In game, I see frequent situations where someone has to log out to let their brother or partner have their turn in game. I've also met players who regularly log out to let a friend play, because the friend doesn't have a computer at home.
However, rather than playing different games or the same game on different servers, the people sharing often make characters on the same server, and participate in the same guild. They often help each other in a way similar to how a single person would keep alts.
I wonder how many of the 20% of players in one of your latest surveys (who claimed to not play online with anyone they knew IRL) would fall into this category.
Posted by: Lisa Boleyn on October 23, 2005 4:05 PM
I would love to see a study on how MMORPG's effect married couples. I have spoken to many people in WoW who almost seperated because of spouses forming on-line relationships "in character" which turn in to much more "real" realationships over time. Also, most of the people I have spoken to about this informed me they are now still married, and now always inform other players whom they make friends with that they are married in order to prevent the situation from happening again, they also make a point of grouping often with their RL spouses in game and even go so far as to buy a second computer and 2nd account in order to do so.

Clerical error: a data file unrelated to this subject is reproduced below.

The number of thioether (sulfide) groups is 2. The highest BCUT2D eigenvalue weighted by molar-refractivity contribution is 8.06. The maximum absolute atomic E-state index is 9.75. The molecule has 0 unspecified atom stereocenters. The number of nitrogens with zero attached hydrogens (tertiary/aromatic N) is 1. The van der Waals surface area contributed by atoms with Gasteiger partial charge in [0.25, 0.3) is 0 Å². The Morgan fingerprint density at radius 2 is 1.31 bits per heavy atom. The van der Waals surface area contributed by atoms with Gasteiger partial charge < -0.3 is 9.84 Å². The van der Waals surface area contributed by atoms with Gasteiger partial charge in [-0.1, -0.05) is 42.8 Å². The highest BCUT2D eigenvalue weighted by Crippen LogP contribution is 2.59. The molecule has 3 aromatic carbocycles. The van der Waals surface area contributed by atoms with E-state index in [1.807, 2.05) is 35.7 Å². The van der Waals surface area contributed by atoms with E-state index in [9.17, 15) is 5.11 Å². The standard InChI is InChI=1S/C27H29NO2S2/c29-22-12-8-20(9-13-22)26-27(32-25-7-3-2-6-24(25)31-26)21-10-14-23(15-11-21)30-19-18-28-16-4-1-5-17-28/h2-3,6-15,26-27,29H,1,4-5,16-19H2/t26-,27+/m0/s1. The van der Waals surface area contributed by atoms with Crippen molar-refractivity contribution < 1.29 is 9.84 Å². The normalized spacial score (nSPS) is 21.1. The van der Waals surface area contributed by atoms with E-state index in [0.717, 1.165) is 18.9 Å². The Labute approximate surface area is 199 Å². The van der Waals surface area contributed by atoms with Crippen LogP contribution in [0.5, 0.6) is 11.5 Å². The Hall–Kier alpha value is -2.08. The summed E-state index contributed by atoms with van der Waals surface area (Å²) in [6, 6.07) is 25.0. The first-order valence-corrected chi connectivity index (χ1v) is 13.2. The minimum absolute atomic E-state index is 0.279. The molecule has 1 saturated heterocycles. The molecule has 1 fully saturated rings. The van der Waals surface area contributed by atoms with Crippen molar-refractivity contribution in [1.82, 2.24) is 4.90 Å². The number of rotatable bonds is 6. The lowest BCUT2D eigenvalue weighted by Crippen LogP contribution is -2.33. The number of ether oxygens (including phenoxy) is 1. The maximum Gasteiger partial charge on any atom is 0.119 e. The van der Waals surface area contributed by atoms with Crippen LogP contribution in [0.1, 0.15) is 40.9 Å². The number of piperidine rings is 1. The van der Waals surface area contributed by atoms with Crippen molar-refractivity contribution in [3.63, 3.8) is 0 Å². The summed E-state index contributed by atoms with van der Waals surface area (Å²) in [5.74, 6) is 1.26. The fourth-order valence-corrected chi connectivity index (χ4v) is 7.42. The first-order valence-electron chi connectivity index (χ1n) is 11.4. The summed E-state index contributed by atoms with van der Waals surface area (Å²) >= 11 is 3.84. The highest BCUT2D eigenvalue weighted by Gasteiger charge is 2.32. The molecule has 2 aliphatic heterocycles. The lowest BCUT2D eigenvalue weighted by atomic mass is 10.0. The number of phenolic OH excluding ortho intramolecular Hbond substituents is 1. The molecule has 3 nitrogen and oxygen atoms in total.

I would like to see exactly how often this happens, how often it leads to seperation, and how often it leads to a stronger relationship where they can work together on line toward goals where it doesn't matter if they die, they just start over and learn to work with eachother in a kind of healing way.
Posted by: Jen on October 24, 2005 12:54 PM